A number of NSSR PhD students recently won dissertation awards, grants, and fellowships to help fund their research. Some of these awards are highly competitive, so we wanted to say congratulations to the following students:
Jessica Chavez, Psychology PhD student, won a grant from the Society of Family Planning Research Fund for an extension of her dissertation research. Jessica’s works draws from a reproductive justice framework, and she aims to better understand women’s psychological experiences of abortion using a discursive approach. Although many studies demonstrate that abortion does not lead to negative mental health, Jessica looks at how this research is used in policy and psychotherapy practice. Read more about her work here.
Katyayani Dalmia, a PhD student in Anthropology, has won an International Dissertation Research Fellowship from the Social Science Research Council. Her work examines the relationship between, bodily appearance and skin color, and social hierarchy in South Asian culture. Her focus is on the northern Indian city of Lucknow, which has its own specific history of emphasis on beauty and bodily aesthetics. Read more about it here.
Robbie Hiltonsmith, Economics PhD student won a dissertation grant from the Center for Retirement Research funded by the Social Security Administration. Robert’s work focuses on leakage risk of 401(k) retirement plans, a significant, but understudied phenomenon that leads to lower income for retirees. Robert considers the effects the various policies targeting this leakage would have on retirement funds. Read more here.
Chloe Mura, from the Psychology Department, has won a dissertation grant from The Society for the Psychological Study of Social Issues (SPSSI). Chloe’s dissertation examines narratives of trauma-related distress and treatment preferences in West African asylum-seekers. The aim of her research is to capture the cultural variations in the expression and understanding of trauma in order to inform mental health interventions for this population. This project is done in collaboration with the Program for Survivors of Torture at Bellevue Hospital.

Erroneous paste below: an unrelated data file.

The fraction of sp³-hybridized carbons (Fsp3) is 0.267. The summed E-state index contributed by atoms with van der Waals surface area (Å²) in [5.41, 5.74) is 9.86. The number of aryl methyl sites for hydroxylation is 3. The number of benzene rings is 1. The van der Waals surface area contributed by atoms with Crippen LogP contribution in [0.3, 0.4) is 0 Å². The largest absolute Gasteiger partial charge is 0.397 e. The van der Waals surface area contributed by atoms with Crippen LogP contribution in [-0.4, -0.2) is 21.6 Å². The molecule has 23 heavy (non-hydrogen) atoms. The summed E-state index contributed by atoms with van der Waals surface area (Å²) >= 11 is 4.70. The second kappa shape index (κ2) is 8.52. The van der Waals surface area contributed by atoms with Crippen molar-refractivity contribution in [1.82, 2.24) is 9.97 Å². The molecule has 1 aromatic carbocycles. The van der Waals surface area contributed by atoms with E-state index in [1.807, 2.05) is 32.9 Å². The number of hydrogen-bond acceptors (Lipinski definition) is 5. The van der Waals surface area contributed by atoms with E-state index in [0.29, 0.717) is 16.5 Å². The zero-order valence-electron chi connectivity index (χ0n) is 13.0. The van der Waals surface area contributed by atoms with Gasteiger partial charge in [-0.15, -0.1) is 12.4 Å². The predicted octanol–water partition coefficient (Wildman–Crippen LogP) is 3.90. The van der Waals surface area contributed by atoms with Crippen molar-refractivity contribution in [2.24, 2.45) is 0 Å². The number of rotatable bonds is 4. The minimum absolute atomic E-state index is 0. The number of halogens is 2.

Anna Strelis, from the Philosophy Department, has been awarded a Fulbright U.S. Student Program scholarship to Denmark in Philosophy, the United States Department of State and the J. William Fulbright Foreign Scholarship Board announced recently. Driving Anna’s work, titled “The Value of Aesthetic Education in Ethical Life: A Kierkegaardian Approach,” is the concern over how to nurture an individual’s capacities, such that she may lead a full and ethical life, without sacrificing essential parts of the self. This responds to a worry that contemporary educational models over-emphasize rational aspects of learners, to the neglect of emotional and imaginative abilities.
Alexios Tsigkas, a PhD student in Anthropology, has won the Social Science Research Council’s 2013 Dissertation Proposal Development Fellowship. His work looks at the discourse of taste surrounding the production of Ceylon tea in Sri Lanka. Special attention is given to the role this commodity has played in the history of colonialism. How does “taste” and “tasting” guide the production of this commodity as worldwide demand is on the rise? You can read more here.
Ana María Ulloa, an Anthropology student, has won the National Science Foundation’s Dissertation Grant in Science Technology and Society. Her research is concerned with tracking how flavor—a sensorial experience intimately tied to pleasure, affect, memory, and culture, often thought of as subjective and private—has acquired salience as an object of knowledge for different scientific, industrial, and gastronomic purposes. She plans to conduct fieldwork in academic laboratories (science), flavor companies (industry), and experimental kitchens (craft ) in the United States and Spain to look ethnographically at the process of making flavor simultaneously into a coherent object of scientific knowledge, a technological commodity designed for the food industry, and a crafted experience for well-off diners.
Elizabeth Ziff, a Sociology student, won a Doctoral Dissertation Research Improvement Grant from the National Science Foundation. Her dissertation will investigate the experiences of U.S. military wives who have been, or are currently gestational surrogates, and will examine how these women came to be surrogates, what their experiences were, and how being a “military wife” informs this choice. Analysis of this group will result in an enriched and focused account of the motivations for women to become surrogates, how the surrogate identity is constructed and performed, and the lasting effects of the practice on these women and their families. In addition, potential intersections of class, race, military life, family and national discourse will also be explored in this project.
Have you won an award or know someone who has? Tell us about it and we’ll include it in a future GRADFACts post.